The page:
As part of pre-natal care, dietary assessment plays an important role in maternal and foetus health.
The current methods used to assess dietary assessment are the 24-hour dietary recall and weighed food record.
The 24-hour dietary recall is the most common method used during prenatal care in China for its simplicity. However, it mostly relies on self-reporting and risks recall bias.
The weighed food record is widely accepted as the gold standard of dietary assessment, however it is expensive, time- and labour-consuming, which leads to low participation rates and high exit rates.
It is generally only used for pregnant women with nutrition-related diseases, such as gestational diabetes mellitus, and is not suitable for healthy pregnant women.
So, in this study, researchers developed a novel WeChat Applet for image-based dietary assessment (WAIDA), which allows users to capture images of their foods and upload it onto the server.
Researchers chose the host the app on WeChat Applet also known as the WeChat Mini Program which has 400 million Chinese users daily.
The app can be opened directly on WeChat without downloading the application package unlike traditional mobile applications. It allows a rapid transfer of digital data between pregnant women and doctors, reduces burden on respondents and is a convenient option.
Researchers will analyse the difference between the WAIDA and recall method, using the reference point as the weighed food method.
From November 2020 to April 2021, 251 healthy pregnant women in their second trimester (13 to 27 weeks) were enrolled at the maternity clinics of Danyang People’s Hospital, Jiangsu Province, China.
On the first day, the researchers prepared lunch for the participants, and conducted a weighed food record where the raw and cooked weights of each food type was measured, and food intake of each pregnant woman was calculated.
For participants, they were taught to use WAIDA to record food images using the WeChat Applet, capturing in three different angles, and completing the food description including food name and ingredients.
After lunch, the same method was used to photograph the unfinished food.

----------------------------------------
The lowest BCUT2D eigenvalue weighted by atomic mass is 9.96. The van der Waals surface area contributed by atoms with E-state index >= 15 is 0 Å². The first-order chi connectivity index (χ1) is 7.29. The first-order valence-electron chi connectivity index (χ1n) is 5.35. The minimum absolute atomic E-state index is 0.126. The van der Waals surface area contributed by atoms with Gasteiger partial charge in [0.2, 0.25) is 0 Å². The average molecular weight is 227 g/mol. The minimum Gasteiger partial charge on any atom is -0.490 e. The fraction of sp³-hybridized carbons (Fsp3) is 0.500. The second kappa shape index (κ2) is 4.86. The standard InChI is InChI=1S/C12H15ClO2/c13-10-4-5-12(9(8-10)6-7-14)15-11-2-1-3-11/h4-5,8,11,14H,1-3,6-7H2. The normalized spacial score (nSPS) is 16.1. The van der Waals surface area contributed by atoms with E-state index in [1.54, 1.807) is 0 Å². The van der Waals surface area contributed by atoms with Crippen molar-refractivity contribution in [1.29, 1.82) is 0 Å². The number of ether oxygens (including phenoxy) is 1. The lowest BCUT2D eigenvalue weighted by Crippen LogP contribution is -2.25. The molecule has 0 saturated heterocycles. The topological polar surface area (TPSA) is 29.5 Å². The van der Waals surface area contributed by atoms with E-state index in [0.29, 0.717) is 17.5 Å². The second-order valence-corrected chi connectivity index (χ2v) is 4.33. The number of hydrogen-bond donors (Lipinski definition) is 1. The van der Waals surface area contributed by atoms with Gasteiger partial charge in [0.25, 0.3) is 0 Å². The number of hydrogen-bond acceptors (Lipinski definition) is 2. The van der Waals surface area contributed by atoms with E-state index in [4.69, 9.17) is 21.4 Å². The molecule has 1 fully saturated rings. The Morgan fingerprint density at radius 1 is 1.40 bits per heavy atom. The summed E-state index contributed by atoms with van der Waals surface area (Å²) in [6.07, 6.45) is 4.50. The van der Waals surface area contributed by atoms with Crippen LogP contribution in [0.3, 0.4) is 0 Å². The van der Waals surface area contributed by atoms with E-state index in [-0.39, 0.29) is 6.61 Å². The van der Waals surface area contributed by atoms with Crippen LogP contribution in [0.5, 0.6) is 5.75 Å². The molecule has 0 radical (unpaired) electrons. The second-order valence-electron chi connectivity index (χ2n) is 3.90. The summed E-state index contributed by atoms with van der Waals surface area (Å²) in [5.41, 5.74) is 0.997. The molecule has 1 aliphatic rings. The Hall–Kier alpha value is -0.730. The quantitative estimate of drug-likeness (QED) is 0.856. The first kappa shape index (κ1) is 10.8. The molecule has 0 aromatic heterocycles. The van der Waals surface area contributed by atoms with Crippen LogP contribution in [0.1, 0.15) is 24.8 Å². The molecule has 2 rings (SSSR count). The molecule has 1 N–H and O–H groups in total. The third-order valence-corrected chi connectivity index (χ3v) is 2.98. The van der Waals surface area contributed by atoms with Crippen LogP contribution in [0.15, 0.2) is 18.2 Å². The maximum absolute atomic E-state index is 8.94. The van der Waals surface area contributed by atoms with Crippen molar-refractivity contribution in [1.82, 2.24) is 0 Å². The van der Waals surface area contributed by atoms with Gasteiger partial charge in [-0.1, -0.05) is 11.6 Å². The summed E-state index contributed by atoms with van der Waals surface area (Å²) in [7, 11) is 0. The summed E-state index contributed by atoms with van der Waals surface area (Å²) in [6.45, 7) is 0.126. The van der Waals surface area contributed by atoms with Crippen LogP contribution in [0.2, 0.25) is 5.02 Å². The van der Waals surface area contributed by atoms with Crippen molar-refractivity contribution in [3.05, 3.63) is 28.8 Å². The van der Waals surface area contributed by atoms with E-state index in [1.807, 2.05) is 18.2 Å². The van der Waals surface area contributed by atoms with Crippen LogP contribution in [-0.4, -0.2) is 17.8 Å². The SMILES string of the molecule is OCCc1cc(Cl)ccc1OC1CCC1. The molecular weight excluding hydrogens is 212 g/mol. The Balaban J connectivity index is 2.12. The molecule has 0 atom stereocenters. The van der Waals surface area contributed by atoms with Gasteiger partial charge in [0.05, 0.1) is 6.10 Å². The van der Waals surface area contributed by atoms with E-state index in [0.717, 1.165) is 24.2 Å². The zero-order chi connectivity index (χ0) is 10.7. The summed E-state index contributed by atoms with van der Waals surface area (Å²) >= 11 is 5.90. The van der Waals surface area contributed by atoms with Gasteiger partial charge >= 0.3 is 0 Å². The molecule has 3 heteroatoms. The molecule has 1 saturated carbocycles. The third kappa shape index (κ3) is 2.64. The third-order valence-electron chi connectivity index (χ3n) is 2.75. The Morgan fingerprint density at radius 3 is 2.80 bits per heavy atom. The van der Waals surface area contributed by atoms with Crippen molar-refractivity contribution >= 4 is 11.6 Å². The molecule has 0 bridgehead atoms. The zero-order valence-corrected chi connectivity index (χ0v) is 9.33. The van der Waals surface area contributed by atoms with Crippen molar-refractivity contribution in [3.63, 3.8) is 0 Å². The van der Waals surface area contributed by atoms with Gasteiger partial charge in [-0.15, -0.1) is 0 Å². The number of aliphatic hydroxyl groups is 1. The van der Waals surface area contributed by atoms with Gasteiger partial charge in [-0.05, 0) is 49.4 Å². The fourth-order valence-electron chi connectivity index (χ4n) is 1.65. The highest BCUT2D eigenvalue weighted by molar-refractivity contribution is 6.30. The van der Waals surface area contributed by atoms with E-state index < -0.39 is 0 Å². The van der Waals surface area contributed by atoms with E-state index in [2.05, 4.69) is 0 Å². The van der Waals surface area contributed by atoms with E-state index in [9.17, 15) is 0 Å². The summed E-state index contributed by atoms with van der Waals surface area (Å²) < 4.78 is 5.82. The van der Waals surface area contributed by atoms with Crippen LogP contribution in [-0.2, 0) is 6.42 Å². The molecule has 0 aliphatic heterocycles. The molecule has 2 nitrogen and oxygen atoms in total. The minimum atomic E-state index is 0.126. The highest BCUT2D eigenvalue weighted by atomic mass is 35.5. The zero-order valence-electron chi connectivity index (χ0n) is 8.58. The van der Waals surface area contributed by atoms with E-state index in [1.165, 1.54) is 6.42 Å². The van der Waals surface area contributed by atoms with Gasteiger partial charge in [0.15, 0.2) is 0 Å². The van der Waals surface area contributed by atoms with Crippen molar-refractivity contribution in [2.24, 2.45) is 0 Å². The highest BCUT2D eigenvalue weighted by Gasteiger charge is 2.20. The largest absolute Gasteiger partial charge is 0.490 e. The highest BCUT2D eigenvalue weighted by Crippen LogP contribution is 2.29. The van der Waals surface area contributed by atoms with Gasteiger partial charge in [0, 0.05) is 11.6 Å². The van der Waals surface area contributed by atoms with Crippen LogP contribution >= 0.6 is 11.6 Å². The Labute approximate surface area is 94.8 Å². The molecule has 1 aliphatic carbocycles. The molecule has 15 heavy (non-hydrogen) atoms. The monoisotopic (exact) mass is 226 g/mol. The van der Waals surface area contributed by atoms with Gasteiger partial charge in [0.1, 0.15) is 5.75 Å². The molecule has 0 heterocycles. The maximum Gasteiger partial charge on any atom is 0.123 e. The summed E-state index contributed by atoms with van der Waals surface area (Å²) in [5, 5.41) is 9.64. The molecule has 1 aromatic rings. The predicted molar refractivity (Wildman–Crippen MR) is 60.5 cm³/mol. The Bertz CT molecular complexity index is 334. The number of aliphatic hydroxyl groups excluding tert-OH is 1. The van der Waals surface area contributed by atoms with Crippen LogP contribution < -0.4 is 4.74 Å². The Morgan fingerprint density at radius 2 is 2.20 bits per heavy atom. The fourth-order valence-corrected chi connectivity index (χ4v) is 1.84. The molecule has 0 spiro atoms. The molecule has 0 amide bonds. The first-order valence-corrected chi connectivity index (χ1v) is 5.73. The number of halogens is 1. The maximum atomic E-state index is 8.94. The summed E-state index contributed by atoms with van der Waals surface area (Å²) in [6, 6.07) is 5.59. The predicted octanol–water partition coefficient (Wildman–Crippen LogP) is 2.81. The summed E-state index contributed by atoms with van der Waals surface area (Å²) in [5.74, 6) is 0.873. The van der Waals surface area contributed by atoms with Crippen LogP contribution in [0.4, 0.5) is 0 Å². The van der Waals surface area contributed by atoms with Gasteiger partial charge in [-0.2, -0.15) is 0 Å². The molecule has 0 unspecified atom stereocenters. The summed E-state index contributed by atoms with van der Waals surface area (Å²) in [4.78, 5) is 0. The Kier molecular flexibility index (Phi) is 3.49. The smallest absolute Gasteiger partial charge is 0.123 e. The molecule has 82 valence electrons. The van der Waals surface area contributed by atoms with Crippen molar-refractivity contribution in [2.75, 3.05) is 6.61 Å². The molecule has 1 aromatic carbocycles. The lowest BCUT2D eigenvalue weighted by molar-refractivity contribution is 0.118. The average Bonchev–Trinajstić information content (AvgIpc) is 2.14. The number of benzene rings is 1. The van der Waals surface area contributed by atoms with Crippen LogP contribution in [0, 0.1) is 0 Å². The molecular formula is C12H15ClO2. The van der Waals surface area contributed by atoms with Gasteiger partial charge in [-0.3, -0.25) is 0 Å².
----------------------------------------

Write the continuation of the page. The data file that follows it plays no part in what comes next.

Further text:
Data is generated on daily energy and nutrient intake and fed back to the users on WAIDA.
On the second day, the participants returned, and researchers conducted a dietary recall.
More accurate than dietary recall
From the recall data, participants were found to underestimate the food weight of all food groups except for rice and its products, fish, shrimp, and shellfish, and livestock meat and poultry.
The study also found that they underestimated the energy and nutrient intake via the recall method.
On the other hand, the data estimated by the WAIDA method showed less deviation and was closer to the actual values calculated using the weighed food method.
Although WAIDA’s values were closer to the gold standard than dietary recall, the data still had some disparity.
“This may be due to the relative ability of dietary assessors to identify and quantify food in images. For example, indefinite-configuration foods such as dumplings, wonton, porridge, and soup, will make the estimation process cumbersome and complex, thus affecting the accuracy of the data,” researchers wrote in Nutrients.
However, its strengths lie in removing the need for food to be weighed, or accurately recalled.
In addition, WAIDA’s method requires taking images of food from three angles (directly above, 45° angle in front and 45° angle behind) which reduces the errors in food type identification and food quantity estimation. Most image-based dietary assessments tend to only take into account images taken at the front 45°, according to researchers.
“The WAIDA method is consistent with the food weighing method, and close to the real value of dietary data, and expected to be suitable for dietary assessment in prenatal care,” they said.
Limitations and recommendations
This study only investigated a lunch meal, which does not represent a daily diet.
Ultimately, researchers hope WAIDA can be used to evaluate the diet quality of pregnant women during the whole pregnancy, where participants can upload images of their breakfast, lunch, supper, and snacks.
This study demonstrated that the WAIDA method is a simple and effective method for dietary evaluation.
“This would confirm its value as a tool to monitor the dietary quality, energy, and nutrient intake of pregnant women in prenatal care in China.”
Future studies should explore the validity of WAIDA in a larger, more representative sample and employ nutritional biomarkers of diet to reflect the usual intake.
“Evaluation of a Novel WeChat Applet for Image-Based Dietary Assessment among Pregnant Women in China”
Authors: Ye Ding, et al.